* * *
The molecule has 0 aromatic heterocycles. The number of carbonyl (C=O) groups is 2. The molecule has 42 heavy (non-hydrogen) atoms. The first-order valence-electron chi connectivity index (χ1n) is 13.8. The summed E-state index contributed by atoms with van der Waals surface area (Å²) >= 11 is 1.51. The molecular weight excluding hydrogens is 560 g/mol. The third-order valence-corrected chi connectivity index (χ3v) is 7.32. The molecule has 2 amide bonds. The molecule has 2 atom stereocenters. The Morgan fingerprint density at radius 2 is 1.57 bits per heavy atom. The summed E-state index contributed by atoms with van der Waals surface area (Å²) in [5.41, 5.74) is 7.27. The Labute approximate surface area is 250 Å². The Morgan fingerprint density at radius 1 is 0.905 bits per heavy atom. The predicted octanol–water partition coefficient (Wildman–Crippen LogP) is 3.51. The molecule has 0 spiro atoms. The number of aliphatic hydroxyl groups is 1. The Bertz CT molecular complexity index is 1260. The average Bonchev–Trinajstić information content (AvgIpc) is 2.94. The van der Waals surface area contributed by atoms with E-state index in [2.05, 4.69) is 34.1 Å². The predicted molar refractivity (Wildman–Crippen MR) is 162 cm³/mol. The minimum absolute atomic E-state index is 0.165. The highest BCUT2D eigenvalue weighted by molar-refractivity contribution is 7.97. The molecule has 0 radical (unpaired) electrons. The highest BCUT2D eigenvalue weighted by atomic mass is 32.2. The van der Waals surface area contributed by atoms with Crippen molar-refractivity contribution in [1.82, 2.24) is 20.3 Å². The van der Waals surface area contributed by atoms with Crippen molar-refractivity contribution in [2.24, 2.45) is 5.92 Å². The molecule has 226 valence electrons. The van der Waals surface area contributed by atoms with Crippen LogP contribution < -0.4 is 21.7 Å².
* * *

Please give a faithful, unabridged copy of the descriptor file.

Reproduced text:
The molecule has 0 aromatic heterocycles. The number of carbonyl (C=O) groups is 2. The molecule has 42 heavy (non-hydrogen) atoms. The first-order valence-electron chi connectivity index (χ1n) is 13.8. The summed E-state index contributed by atoms with van der Waals surface area (Å²) >= 11 is 1.51. The molecular weight excluding hydrogens is 560 g/mol. The third-order valence-corrected chi connectivity index (χ3v) is 7.32. The molecule has 2 amide bonds. The molecule has 2 atom stereocenters. The Morgan fingerprint density at radius 2 is 1.57 bits per heavy atom. The summed E-state index contributed by atoms with van der Waals surface area (Å²) in [5.41, 5.74) is 7.27. The Labute approximate surface area is 250 Å². The Morgan fingerprint density at radius 1 is 0.905 bits per heavy atom. The predicted octanol–water partition coefficient (Wildman–Crippen LogP) is 3.51. The molecule has 0 spiro atoms. The number of aliphatic hydroxyl groups is 1. The Bertz CT molecular complexity index is 1260. The average Bonchev–Trinajstić information content (AvgIpc) is 2.94. The van der Waals surface area contributed by atoms with E-state index in [2.05, 4.69) is 34.1 Å². The predicted molar refractivity (Wildman–Crippen MR) is 162 cm³/mol. The minimum absolute atomic E-state index is 0.165. The highest BCUT2D eigenvalue weighted by molar-refractivity contribution is 7.97. The molecule has 0 radical (unpaired) electrons. The highest BCUT2D eigenvalue weighted by atomic mass is 32.2. The van der Waals surface area contributed by atoms with Crippen molar-refractivity contribution in [1.82, 2.24) is 20.3 Å². The van der Waals surface area contributed by atoms with Crippen molar-refractivity contribution in [2.24, 2.45) is 5.92 Å². The molecule has 226 valence electrons. The van der Waals surface area contributed by atoms with Crippen LogP contribution < -0.4 is 21.7 Å².